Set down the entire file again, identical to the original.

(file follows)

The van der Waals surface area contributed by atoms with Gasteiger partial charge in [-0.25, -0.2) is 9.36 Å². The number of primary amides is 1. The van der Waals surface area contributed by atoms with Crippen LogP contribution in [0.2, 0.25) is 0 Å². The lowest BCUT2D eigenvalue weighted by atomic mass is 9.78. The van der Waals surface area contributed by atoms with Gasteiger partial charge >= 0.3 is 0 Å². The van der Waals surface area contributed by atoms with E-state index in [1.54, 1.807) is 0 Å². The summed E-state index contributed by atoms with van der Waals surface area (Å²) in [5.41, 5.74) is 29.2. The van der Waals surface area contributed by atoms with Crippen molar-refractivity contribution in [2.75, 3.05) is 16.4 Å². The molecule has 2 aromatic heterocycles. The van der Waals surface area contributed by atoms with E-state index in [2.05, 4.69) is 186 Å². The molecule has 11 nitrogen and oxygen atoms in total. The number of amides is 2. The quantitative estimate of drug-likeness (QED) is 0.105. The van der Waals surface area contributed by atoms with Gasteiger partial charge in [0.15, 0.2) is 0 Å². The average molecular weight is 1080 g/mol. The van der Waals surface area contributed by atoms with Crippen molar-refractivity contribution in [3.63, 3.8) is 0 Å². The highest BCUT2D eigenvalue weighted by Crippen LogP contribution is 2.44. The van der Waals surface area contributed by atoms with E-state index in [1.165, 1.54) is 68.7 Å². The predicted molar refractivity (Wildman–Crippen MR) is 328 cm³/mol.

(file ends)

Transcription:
The van der Waals surface area contributed by atoms with Gasteiger partial charge in [-0.25, -0.2) is 9.36 Å². The number of primary amides is 1. The van der Waals surface area contributed by atoms with Crippen LogP contribution in [0.2, 0.25) is 0 Å². The lowest BCUT2D eigenvalue weighted by atomic mass is 9.78. The van der Waals surface area contributed by atoms with Gasteiger partial charge >= 0.3 is 0 Å². The van der Waals surface area contributed by atoms with E-state index in [1.54, 1.807) is 0 Å². The summed E-state index contributed by atoms with van der Waals surface area (Å²) in [5.41, 5.74) is 29.2. The van der Waals surface area contributed by atoms with Crippen molar-refractivity contribution in [2.75, 3.05) is 16.4 Å². The molecule has 2 aromatic heterocycles. The van der Waals surface area contributed by atoms with E-state index in [2.05, 4.69) is 186 Å². The molecule has 11 nitrogen and oxygen atoms in total. The number of amides is 2. The quantitative estimate of drug-likeness (QED) is 0.105. The van der Waals surface area contributed by atoms with Gasteiger partial charge in [0.15, 0.2) is 0 Å². The average molecular weight is 1080 g/mol. The van der Waals surface area contributed by atoms with Crippen molar-refractivity contribution in [3.63, 3.8) is 0 Å². The highest BCUT2D eigenvalue weighted by Crippen LogP contribution is 2.44. The van der Waals surface area contributed by atoms with E-state index in [1.165, 1.54) is 68.7 Å². The predicted molar refractivity (Wildman–Crippen MR) is 328 cm³/mol.